Herd level characteristics: A herd prevalence of 42.6% (40/94) was recorded by CIDT test. The difference in prevalence among the different herd size classes was statistically significant (c2 = 13.3; df = 2; P<0.01). Cattle in herds of 16 or more heads of cattle had an about 11 times (OR=10.8; 95% Confidence interval [CI] = 2.5; 46.7) higher chance of infection with BTB than those in herds of 5 heads or less (Table 1).
The result of interviews indicated that 24.5% (23 of 94) of the households had experienced cases of human tuberculosis in the family, of which 43.48% (10 of 23) owned a herd with reactor cattle. Overall, 25 tuberculosis cases were reported from the households, of which 19 (76%) were pulmonary and the rest 6 (24%) were extrapulmonary type. However, the association between reactor cattle in the herd and human tuberculosis patients in the household was not statistically significant (c2=0.01; df =1; P>0.05).
Individual animal level characteristics: Individual animal prevalences of 11.3% (86 of 763) and 7.9% (60 of 763) were recorded by SIDT and CIDT tests, respectively. As body condition score increased from poor to medium and then to good, the risk of a positive result was increased (c2=11.09; df=2; P<0.001). The animals in good body condition had 5 times the risk (OR=5.09; CI=1.85;13.94) of reacting to tuberculin when compared with animals in poor condition. However, the odds of reactivity for animals in medium condition compared with those in poor condition was not significant. As indicated in Table 2, reactivity of the individual animals to tuberculin increased with age until 96 months and then decreased. The difference in tuberculin reactivity among the different age categories was statistically significant (c2=32.17; df=3; P<0.0001). There was no significant difference (c2=2.46; df=5; P>0.05) in the prevalence of BTB among the villages. Lactation and pregnancy did not significantly affect the prevalence rate.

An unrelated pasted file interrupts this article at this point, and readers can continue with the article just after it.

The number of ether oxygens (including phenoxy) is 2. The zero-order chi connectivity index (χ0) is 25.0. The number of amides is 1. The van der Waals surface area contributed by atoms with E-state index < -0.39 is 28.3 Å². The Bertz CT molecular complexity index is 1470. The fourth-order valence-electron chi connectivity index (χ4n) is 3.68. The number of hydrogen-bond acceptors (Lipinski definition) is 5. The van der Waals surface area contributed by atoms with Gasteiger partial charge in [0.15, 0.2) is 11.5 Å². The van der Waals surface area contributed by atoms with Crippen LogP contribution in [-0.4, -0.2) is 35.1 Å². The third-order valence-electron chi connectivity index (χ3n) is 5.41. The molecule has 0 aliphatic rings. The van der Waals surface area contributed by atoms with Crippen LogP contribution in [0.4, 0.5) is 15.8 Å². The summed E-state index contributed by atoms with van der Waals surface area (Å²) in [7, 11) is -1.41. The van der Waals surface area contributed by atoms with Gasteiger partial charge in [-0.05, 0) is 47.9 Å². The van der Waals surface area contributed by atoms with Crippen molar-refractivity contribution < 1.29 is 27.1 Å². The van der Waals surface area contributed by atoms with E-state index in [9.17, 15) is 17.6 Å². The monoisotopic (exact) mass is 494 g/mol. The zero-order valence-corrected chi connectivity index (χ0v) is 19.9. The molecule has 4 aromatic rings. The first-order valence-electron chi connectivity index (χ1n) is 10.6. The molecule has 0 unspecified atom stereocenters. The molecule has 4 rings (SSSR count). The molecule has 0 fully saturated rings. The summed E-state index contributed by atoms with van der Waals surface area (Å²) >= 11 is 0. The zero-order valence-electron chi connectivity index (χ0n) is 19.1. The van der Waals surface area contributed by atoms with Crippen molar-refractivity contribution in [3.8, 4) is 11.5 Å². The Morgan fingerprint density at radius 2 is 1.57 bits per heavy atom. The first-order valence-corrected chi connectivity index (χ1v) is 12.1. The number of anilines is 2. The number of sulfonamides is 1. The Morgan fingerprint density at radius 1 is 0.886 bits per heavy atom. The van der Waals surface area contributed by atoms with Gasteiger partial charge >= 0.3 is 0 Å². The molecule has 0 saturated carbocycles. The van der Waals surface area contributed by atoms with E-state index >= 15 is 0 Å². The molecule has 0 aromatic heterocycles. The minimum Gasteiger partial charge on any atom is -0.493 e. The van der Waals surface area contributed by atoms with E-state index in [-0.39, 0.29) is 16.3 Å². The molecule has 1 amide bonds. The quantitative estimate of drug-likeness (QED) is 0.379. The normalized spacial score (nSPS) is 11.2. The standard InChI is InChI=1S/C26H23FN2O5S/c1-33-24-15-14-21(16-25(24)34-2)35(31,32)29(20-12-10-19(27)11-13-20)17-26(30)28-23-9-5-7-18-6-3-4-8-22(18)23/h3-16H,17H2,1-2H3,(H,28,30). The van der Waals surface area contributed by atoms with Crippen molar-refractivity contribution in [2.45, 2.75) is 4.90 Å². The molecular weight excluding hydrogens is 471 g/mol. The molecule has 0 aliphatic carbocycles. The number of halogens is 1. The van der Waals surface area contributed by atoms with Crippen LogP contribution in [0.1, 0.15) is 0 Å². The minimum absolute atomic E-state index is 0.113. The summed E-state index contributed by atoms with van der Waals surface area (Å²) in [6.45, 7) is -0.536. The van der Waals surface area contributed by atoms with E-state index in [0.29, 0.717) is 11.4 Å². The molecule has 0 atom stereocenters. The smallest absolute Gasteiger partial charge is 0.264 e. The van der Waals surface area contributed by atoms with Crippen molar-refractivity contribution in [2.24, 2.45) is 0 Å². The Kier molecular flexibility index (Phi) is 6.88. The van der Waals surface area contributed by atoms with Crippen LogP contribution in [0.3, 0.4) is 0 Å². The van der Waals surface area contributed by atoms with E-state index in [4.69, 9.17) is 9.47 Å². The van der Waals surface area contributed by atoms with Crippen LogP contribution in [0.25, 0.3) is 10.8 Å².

Risk Factors for the Transmission
Habit of meat consumption: Regarding meat consumption, 90% (85 of 94), 1% (1 of 94), and 9% (8 of 94) of the respondents consume mixed (raw and cooked meat), cooked, and raw meat, respectively. Unlike milk consumption, the habit of meat consumption was not affected by the educational background of the respondents (c2=5.78; df=6; P>0.05). However, there was significant difference between rural and urban dwellers (c2=11.91; df= 2; P<0.05), and among the different occupational groups (c2=17.79; df= 6; P<0.05) in their habit of raw meat consumption (Table 4).
Knowledge of Respondents About BTB Assessment of the knowledge of cattle owners about BTB showed that 38.3% (36 of 94) of the respondents knew that cattle can have tuberculosis, and 30.8% (29 of 94) recognized that BTB is zoonotic (Table 5). The results also indicated that the respondents’ knowledge of BTB transmission from cattle to humans and vice versa was influenced by educational background (c2=22.36; df=3; P<0.0001).